And I gave my heart to know wisdom
and to know madness and folly:
I perceived that this also is vexation of spirit.
— Ecclesiastes 1:17
I am Technologically Impaired. Electronic gizmos are all a mystery to me.
We have a DVR that records TV shows and displays who is on the phone when the phone rings (how DO it KNOW?). It feels deluxe to have a neat device like that in our home.
But, minor details, I don’t exactly know how to turn the TV on. With three remotes, I don’t even exactly know how to change the darn channel. I used to know at least that much, before we “upgraded.” (I hate that word!)
So to me, technology is not so much a blessing as an anxiety-causing conundrum.
My first smartphone was a case in point. It was my prized possession, but it was hard on my blood pressure to learn how to use the thing very well. I got it when I got a magazine editing job. Everybody else was already an expert with smartphones. We worked all over the country, so using them efficiently was crucial to the job. Gulp.
The first thing I did was to put my own name and contact information into the Contacts. What? So I could call or email myself? Couldn’t I just THINK a message to myself?!? Or in case I forgot my own name? No. I started there so if I screwed up even that rudimentary task, the only one who’d know would be me.
I entered it, never used it, forgot all about it, and went merrily on my way.
A while later, slightly more competent, I got a new email address from the company. Apparently, my old one was reassigned to a young woman named April. She worked in Nashville with a lot of the other people in the company. I had never met her, never talked to her, and only barely knew her by name.
So now the stage is set.
My Beloved and I took our daughter Maddy to an exciting University of Nebraska Cornhusker football game. When you’re a 9-year-old girl not that much into sports, that’s a great time . . . for a while. As the game wore on, Maddy’s football enjoyment was beginning to wane.
So I gave her an unexpected treat – my smartphone. Besides the business stuff, it was loaded with a few games. She loved using it to pass the time and pretend to be a big-shot teenager.
So, she missed the most exciting quarter of the most exciting game of the year while silently hunched over that little electronic gizmo, enraptured.
Kids today. Sheesh.
After the game, which, miraculously, we won, she gave it back to me. Everything was fine until Monday morning, when I received this startling email from the aforementioned April in Nashville:
For some reason I am getting texts you are sending from your smartphone to your Mom.
On Nov 7, 2009, at 8:29 PM, Susan Darst Williams wrote:
Mom, I will stare into the abyis and slip away slowly into madness. . .
UNLESS you give me a phone, laptop, ipod, idog . . . THE LIST CONTINUES UNTIL WE GET HOME!
My cheeks flushed. Yes, that’s my name. Yes, I have a Mom. But I don’t remember writing anything remotely LIKE that. What the heck? And hey: I know how to spell “abyss.”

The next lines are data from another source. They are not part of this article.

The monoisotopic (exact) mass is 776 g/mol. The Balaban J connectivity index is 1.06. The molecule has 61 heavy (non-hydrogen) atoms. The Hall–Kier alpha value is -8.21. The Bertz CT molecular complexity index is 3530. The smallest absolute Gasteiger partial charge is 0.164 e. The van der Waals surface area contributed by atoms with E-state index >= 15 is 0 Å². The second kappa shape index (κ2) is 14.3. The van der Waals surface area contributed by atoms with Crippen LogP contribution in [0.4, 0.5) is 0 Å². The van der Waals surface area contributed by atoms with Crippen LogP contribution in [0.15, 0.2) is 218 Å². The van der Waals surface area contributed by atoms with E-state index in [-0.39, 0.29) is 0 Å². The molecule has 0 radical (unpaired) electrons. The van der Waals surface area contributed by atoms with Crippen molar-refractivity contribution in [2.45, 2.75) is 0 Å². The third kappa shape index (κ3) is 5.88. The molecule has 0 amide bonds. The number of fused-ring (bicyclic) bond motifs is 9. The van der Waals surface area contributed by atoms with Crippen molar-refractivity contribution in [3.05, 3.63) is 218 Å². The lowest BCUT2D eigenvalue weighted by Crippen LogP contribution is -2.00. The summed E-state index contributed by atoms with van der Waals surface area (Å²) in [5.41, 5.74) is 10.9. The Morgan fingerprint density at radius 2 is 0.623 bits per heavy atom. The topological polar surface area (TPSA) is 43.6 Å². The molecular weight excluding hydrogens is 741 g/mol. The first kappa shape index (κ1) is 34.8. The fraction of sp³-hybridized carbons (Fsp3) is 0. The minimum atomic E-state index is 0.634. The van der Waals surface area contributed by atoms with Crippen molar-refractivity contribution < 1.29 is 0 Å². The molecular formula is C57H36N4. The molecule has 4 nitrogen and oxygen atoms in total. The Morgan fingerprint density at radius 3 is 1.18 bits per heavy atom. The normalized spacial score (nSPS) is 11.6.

What’s going on? Why would I write those things to my mother? Was I going crazy? Had the excitement of the game splintered me into multiple personalities?!?!
Then I recognized the “abyss” and “madness” line as being from a certain movie – The Grinch, starring the nutcase actor Jim Carrey. It was Maddy’s favorite movie. She had a lot of the humorous lines memorized. “Staring into the abyss, slipping slowly into madness.”
And I knew a phone, laptop, ipod, etc., were all on her Christmas list.
Though FAT CHANCE she was going to get any of them. And she KNEW that. We’d DISCUSSED it. Ad NAUSEUM.
But it would be just like her to beg and badger me, anyway. She must’ve written it. That makes sense.
But how did the message wind up in my co-worker April’s email inbox half a country away?!?
I finally realized that Maddy must have advanced past games to the email functions of my smartphone. Oh, no! Next, she’ll be ordering her OWN Christmas presents, online!
She must have found my name and previous email address in my Contacts at the football game. And then typed out that note. And sent it via email, using the address in my Contacts, thinking it would go to me. But the message was delivered instead to the unsuspecting circulation manager in Nashville, who had my old email address.
April must have concluded that I was a total weirdo in need of serious psychiatric medication, writing a message like that to my mother, at my age, begging for toys, and so incompetent with technology that it somehow got routed to her.
I loved April’s gracious email reply to my humiliated explanation and apology:
Thank goodness it wasn’t something embarrassing huh? Have a good day and thanks for making me laugh!!! April
So I decided to just take my full bottle of vodka and stare into the abyss of technological idiocy, slipping a little MORE deeply into madness . . . outstripped by a 9-year-old and still not quite understanding how. †
By Susan Darst Williams | www.RadiantBeams.org | Great Moments in Dignity | © 2020